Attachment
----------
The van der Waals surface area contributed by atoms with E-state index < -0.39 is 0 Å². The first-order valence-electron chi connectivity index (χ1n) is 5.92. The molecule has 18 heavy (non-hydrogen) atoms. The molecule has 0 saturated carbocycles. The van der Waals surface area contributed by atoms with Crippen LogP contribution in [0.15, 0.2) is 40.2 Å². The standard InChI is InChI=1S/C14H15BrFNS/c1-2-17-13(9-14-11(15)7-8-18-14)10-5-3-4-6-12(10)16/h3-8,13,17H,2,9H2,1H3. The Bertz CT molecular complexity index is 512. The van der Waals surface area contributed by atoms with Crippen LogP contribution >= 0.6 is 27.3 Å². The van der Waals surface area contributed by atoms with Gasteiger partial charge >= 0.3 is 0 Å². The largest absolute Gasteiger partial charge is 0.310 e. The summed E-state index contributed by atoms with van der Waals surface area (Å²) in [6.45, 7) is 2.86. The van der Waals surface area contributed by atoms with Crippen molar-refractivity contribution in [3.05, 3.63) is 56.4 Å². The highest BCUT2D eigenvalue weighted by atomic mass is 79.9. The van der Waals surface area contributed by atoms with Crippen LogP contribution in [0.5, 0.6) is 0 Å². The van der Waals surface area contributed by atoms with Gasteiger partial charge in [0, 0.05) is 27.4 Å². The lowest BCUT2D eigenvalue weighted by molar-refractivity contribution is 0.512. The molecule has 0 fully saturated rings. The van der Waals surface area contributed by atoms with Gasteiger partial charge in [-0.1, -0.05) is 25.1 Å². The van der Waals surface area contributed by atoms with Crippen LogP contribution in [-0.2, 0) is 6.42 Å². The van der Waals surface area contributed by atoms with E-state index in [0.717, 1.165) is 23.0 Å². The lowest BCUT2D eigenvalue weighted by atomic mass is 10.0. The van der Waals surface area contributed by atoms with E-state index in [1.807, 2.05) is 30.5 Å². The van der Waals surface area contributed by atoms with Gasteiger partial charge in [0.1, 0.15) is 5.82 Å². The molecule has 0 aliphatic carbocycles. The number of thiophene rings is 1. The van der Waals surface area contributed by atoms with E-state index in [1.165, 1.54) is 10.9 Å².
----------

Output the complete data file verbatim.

The van der Waals surface area contributed by atoms with E-state index < -0.39 is 0 Å². The first-order valence-electron chi connectivity index (χ1n) is 5.92. The molecule has 18 heavy (non-hydrogen) atoms. The molecule has 0 saturated carbocycles. The van der Waals surface area contributed by atoms with Crippen LogP contribution in [0.15, 0.2) is 40.2 Å². The standard InChI is InChI=1S/C14H15BrFNS/c1-2-17-13(9-14-11(15)7-8-18-14)10-5-3-4-6-12(10)16/h3-8,13,17H,2,9H2,1H3. The Bertz CT molecular complexity index is 512. The van der Waals surface area contributed by atoms with Crippen LogP contribution >= 0.6 is 27.3 Å². The van der Waals surface area contributed by atoms with Gasteiger partial charge >= 0.3 is 0 Å². The largest absolute Gasteiger partial charge is 0.310 e. The summed E-state index contributed by atoms with van der Waals surface area (Å²) in [6.45, 7) is 2.86. The van der Waals surface area contributed by atoms with Crippen molar-refractivity contribution in [3.05, 3.63) is 56.4 Å². The highest BCUT2D eigenvalue weighted by atomic mass is 79.9. The van der Waals surface area contributed by atoms with Crippen LogP contribution in [0.5, 0.6) is 0 Å². The van der Waals surface area contributed by atoms with Gasteiger partial charge in [0, 0.05) is 27.4 Å². The lowest BCUT2D eigenvalue weighted by molar-refractivity contribution is 0.512. The molecule has 0 fully saturated rings. The van der Waals surface area contributed by atoms with Gasteiger partial charge in [-0.1, -0.05) is 25.1 Å². The van der Waals surface area contributed by atoms with Crippen LogP contribution in [-0.2, 0) is 6.42 Å². The van der Waals surface area contributed by atoms with E-state index in [0.717, 1.165) is 23.0 Å². The lowest BCUT2D eigenvalue weighted by atomic mass is 10.0. The van der Waals surface area contributed by atoms with E-state index in [1.807, 2.05) is 30.5 Å². The van der Waals surface area contributed by atoms with Gasteiger partial charge in [0.1, 0.15) is 5.82 Å². The molecule has 0 aliphatic carbocycles. The number of thiophene rings is 1. The van der Waals surface area contributed by atoms with E-state index in [1.165, 1.54) is 10.9 Å².